Fit and riding strategies for getting more weight onto the pedals (especially while riding slowly)?

My bike is the most comfortable when I am riding really hard and going fast, since it takes weight off my hands and my rear. Are there any fit or riding strategies for getting more weight onto your feet and off you hands and/or saddle?

I have noticed that using super low cadences at low power outputs (Z1 and Z2) helps me hold myself up while going easy.

Not a direct answer to your question but maybe you need more core strengthening work instead? Strong core muscles prevent too much side to side movement that in turn can cause saddle sores. Also helps to take off some pressure on the lower back, hands and shoulders.

For long duration rides you can consider clip-on aerobars in higher position. Something like bike-packers use.

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You can try lifting the front wheel a little on the trainer. It’s what happens when you go up a hill after all.

Core strength only allows you to take pressure off your hands when there’s enough weight on the pedals to hold yourself up (which is basically a matter of your power to weight ratio).

I have enough core strength but I have a lot of weight in my torso, so I need extra weight on the pedals to hold myself up. I could hold myself up all day if I didn’t have to pedal.

To make matters worse, I am in a low-carb weight cut phase, so my rides are much slower than normal, so there’s less pressure on the pedals.

Yeah, this does improve comfort on the trainer since you don’t get the benefit of the wind holding you up.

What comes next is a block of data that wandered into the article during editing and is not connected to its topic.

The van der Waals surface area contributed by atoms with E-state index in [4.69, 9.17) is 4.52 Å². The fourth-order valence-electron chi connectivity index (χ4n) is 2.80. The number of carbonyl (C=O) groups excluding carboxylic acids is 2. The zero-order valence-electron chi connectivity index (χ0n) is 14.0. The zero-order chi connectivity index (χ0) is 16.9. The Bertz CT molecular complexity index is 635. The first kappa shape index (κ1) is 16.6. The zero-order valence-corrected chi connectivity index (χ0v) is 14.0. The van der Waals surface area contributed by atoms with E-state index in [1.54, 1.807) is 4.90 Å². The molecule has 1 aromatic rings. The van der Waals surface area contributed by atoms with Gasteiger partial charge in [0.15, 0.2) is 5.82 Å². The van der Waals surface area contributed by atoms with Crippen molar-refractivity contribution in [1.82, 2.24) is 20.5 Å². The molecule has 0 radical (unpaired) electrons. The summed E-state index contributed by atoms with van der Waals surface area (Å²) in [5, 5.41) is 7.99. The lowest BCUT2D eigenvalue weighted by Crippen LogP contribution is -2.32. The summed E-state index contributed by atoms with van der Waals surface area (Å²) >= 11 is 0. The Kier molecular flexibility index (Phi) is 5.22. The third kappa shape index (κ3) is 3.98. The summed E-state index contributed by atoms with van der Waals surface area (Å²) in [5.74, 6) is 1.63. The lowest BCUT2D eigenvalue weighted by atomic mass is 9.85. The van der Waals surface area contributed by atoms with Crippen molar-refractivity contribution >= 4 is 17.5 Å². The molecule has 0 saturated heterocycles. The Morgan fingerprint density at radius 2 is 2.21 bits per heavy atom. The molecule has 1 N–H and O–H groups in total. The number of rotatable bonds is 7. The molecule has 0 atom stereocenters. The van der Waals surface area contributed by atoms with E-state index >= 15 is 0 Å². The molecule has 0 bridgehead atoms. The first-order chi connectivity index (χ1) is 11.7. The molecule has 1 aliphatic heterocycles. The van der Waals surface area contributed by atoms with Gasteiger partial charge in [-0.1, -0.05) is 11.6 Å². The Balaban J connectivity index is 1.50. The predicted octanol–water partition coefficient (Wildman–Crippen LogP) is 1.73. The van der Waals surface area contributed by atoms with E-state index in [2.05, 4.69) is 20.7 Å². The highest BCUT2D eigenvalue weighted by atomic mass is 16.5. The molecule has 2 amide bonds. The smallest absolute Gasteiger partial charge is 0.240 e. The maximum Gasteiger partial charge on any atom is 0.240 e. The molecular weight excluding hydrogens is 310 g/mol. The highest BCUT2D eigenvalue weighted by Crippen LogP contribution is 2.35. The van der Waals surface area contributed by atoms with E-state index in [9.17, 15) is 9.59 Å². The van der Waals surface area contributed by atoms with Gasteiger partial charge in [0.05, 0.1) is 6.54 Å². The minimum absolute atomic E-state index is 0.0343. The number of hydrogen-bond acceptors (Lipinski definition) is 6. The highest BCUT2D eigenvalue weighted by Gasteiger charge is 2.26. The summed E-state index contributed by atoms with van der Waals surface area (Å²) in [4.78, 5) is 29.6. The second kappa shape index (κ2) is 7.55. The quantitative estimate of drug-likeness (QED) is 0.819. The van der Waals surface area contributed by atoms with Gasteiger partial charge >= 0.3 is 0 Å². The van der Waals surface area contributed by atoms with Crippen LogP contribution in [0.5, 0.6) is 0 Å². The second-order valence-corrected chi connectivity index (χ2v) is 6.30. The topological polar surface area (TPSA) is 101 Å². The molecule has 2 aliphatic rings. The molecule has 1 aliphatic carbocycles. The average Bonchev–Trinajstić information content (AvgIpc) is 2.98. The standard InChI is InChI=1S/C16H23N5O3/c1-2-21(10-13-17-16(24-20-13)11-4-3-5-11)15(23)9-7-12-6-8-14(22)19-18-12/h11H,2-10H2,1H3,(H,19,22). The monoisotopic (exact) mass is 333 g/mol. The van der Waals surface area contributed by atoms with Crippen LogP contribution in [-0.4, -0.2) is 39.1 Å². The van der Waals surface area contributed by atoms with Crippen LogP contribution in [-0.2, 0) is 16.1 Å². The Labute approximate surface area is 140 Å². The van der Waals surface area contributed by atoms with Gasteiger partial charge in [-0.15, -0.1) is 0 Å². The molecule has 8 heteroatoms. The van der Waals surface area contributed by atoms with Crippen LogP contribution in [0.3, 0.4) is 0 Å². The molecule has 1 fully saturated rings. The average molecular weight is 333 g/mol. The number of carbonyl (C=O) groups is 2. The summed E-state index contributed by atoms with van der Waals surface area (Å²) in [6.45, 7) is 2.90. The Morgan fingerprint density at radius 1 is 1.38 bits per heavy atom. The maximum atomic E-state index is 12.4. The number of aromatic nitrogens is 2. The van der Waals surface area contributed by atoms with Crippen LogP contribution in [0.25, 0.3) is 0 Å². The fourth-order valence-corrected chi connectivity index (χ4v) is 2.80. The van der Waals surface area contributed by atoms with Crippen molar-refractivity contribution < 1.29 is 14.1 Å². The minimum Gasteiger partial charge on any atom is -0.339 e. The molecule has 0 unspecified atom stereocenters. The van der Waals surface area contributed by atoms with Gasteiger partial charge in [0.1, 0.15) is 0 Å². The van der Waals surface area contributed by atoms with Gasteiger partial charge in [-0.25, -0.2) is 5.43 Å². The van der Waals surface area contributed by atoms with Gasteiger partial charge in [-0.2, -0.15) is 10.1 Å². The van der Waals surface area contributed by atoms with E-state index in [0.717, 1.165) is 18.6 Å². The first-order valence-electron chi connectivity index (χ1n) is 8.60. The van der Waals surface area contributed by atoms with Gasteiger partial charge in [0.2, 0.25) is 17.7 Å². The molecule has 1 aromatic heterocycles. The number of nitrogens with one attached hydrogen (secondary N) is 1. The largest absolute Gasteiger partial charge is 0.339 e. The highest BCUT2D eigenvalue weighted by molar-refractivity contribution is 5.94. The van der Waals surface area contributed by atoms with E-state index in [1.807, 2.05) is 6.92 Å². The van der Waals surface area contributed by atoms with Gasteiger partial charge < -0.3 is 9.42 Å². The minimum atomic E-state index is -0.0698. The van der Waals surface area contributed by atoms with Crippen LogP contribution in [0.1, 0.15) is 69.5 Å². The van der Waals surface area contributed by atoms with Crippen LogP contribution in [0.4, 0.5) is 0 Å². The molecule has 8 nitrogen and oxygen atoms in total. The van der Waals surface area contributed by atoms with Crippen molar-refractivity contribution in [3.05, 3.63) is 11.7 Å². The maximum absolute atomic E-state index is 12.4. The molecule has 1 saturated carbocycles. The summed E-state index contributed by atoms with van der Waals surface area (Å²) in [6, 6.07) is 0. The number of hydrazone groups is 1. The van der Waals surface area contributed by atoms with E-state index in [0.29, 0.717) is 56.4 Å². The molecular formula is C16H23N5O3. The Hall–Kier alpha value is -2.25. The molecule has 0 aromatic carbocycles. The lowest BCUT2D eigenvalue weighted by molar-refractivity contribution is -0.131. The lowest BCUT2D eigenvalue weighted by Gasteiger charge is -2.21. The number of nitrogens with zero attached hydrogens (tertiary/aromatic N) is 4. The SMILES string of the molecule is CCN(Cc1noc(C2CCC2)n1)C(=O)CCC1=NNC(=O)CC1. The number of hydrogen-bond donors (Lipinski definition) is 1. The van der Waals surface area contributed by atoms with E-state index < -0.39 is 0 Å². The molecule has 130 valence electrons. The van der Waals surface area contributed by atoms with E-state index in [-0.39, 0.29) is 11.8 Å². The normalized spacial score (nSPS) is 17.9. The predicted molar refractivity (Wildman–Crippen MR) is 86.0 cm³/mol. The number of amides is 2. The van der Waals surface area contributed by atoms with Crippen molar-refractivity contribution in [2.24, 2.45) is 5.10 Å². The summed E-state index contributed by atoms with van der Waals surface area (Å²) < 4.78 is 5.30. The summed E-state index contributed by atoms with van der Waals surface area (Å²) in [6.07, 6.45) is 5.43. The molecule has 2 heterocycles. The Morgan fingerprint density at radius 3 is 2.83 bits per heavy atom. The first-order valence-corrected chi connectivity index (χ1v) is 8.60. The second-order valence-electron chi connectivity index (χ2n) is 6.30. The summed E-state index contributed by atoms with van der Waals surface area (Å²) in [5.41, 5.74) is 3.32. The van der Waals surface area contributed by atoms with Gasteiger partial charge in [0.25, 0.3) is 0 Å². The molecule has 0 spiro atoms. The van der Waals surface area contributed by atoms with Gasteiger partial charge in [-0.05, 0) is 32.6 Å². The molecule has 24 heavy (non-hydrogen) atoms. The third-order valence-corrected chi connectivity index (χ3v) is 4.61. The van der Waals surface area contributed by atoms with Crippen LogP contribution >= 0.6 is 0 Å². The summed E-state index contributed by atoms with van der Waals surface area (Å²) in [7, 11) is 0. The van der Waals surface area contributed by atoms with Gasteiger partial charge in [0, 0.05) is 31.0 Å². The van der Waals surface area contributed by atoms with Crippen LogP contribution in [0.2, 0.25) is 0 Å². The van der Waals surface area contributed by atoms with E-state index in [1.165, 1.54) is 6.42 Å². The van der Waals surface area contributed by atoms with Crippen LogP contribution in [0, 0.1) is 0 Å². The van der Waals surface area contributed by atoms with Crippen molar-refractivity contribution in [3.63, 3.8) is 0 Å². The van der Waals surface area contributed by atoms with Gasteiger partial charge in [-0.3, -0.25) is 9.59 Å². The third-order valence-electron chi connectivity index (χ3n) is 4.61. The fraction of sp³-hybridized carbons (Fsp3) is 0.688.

Weird “Iso” exercise I’ve been adding in over the past week. After my workout I’m trying to pedal out of the saddle with no hands on the bars.
I’m not sure what it’ll do long term but it sure does hurt and help me think about weight distribution.

It’s the closest thing I can get to “floating” over a rock garden indoors.

Have you tried raising your saddle a little bit? Might be worth a try, but do it in really small increments and try to mark or know how much so you can get it back where it was if it doesn’t work.

As mentioned, try raising the front wheel a bit.

Also, consider using lower cadence, which will increase the force required (because of the slower leg speed rpm). This tends to reduce saddle pressure from the higher leg force vs faster cadence and lower force.

Make sure to include standing breaks at regular times (every 5-10 mins).

I’d avoid raising the saddle, assuming the bike is fine outside. Higher can make loading g on the support tissue higher and worse.

I’ve been using very low cadences at anything under Z2 and it is quite effective. I have plenty of leg muscle to ride at 50-60 RPMs while I am just noodling around at <175 watts. This lets me take most of the weight off my hands and leave no more than just the actual weight of my arms on the hoods.

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If you’re serious about weight on the pedals and open to some out-of-the-box ideas… check out this interview with Eros Poli over at Pez Cycling :wink:

The idea came from Assos, a belt around your chest with a cable attached to the front of it and the other end attached to the handle bar extension. Imagine you are seated and trying to push a box away from you with your feet – then imagine doing the same thing with your back against a wall. It’s the same principle but really it’s only really effective at lower cadences, there was a drag on the parcours at Villach but our cadences were high so it wasn’t really required. And once you’re in your crouch, that’s it – for two hours! However it’s a terrific aid to climbing a long mountain pass.

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Apparently putting the saddle back a bit can help you balance better in the saddle. It changes the reach, though. Setting saddle tilt so you aren’t falling off the front of the saddle can also help. You can also get more pressure off the hands by letting more weight sit on the saddle.

Letting your heel drop also tends to push you back into the saddle, but that’s not necessarily something you want to do.